Are you one of those embedded engineers who operates in a very low-level world
of direct register accesses? Or are you in the high-level world where the
hardware is highly abstracted and differentiating features get lost?
It’s possible to bridge both of these worlds by leveraging a layered
approach with software components and the RTOS. This helps you get the basic
software done, leaving you with more time and resources for unique application
level software. The end result? Your device will be differentiated from
similar ones on the market.
Let’s start with a view of embedded software sliced into layers of
functionality. Each layer maps to your application’s requirements.
Different aspects of an application can also access multiple layers, from high-level functionality to low-level hardware access.
Lowest layer: the microcontroller
The lowest layer is, of course, the microcontroller hardware itself. The
unique features of MCU peripherals open the door for differentiating and
For instance, take the Kinetis K22 and compare it to Kinetis KL03. Because
Kinetis K22 uses the Arm Cortex-M4 core with floating point unit and adds
crystal-less USB functionality, it’s ideal for the broadest range of
applications including sophisticated activity monitors and building control.
Kinetis KL03, on the other hand offers ultra low power and smaller physical
size making it ideal for the smallest portable, battery-powered applications
where stand-by time needs to be measured in months — not days.
Enter the hardware access layer
Each MCU peripheral is controlled through a set of memory-mapped registers
that are part of the hardware. Directly above the hardware registers, we
introduce a set of register access macros. These macros provide the programmer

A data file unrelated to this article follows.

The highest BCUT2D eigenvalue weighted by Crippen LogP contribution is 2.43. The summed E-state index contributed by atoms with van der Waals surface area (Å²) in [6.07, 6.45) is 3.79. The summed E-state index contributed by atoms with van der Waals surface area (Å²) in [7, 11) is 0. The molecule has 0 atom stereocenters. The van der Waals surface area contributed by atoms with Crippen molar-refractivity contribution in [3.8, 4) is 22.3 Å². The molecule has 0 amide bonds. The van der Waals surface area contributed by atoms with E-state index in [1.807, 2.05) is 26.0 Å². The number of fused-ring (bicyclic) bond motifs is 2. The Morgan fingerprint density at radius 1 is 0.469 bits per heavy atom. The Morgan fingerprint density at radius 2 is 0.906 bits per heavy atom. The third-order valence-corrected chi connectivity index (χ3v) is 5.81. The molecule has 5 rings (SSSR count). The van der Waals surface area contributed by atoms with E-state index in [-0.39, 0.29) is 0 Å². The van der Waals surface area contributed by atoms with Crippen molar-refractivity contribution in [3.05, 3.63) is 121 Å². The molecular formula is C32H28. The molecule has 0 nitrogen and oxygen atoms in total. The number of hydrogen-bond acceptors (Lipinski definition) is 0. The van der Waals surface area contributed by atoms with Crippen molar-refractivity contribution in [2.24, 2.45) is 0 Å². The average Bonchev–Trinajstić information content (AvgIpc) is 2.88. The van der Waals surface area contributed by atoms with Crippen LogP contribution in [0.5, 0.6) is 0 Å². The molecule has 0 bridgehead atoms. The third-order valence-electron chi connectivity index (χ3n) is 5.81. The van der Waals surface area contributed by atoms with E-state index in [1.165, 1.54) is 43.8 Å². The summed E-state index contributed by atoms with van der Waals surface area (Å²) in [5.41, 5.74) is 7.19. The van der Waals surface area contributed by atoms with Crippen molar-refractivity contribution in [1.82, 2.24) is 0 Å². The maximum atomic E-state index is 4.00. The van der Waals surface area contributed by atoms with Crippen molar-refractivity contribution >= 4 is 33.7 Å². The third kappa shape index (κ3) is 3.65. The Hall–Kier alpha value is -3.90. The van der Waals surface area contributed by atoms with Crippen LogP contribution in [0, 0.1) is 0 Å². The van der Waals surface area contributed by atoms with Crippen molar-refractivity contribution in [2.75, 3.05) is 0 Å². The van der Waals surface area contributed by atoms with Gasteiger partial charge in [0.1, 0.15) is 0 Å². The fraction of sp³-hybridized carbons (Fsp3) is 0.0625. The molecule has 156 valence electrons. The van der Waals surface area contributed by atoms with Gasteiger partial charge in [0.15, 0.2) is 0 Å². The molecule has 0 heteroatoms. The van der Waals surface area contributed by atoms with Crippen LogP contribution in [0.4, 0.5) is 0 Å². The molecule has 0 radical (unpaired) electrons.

a consistent interface to accessing registers that is mapped 1-to-1 to the
documentation in the hardware reference manual.
Building on the register macros, a hardware access layer (HAL) is added.
Multiple register operations are combined into single function calls, and API
names are abstracted. The HAL is a powerful layer that gives you the ability
to directly access differentiating hardware features, while not having to
think in terms of registers and bitfields.
And the peripheral driver layer
On top of the HAL sits the peripheral driver layer. Many developers are
familiar with this layer, as it appears in slightly different variants in most
applications. The driver layer fully abstracts the hardware into generic
terms. For instance, an I2C driver has an API defined in terms of I2C-bus
Sitting next to the driver layer is an optional RTOS, such as MQX RTOS.
Drivers need to be aware of an RTOS, if present, in order to have the best
performance. Atop the RTOS is middleware, such as USB or TCP/IP stacks, an
SMBus driver, a Graphic UI system and so on.
Finally, the embedded application builds on all the layers below it.
So, you can see, it’s possible to bridge both of these worlds by using
high-level, abstracted peripheral drivers for parts of your application that
do not require special features. This may be typical access to a standard
communications bus like SPI, I2C, UART or Ethernet, among many others. For
atypical use cases or special performance requirements, you can dive down to
the lower-level HAL layer to access unique hardware features. Consider use
cases that includes special ADC or DAC features such as automatic triggering
from other peripherals, or to enable certain low-power capabilities of the
hardware. The two approaches can even be combined for a single type of
peripheral, where a high-level driver is used for one ADC instance but the HAL
is used for another.
Using a layered approach to software provides the ultimate flexibility for
software designers and can significantly improve time to market. The
Kinetis software development kit (SDK)
is the software solution that enables this type of multi-layered access. The
picture below illustrates how the layers are organized to optimize the
software solution for the microcontroller.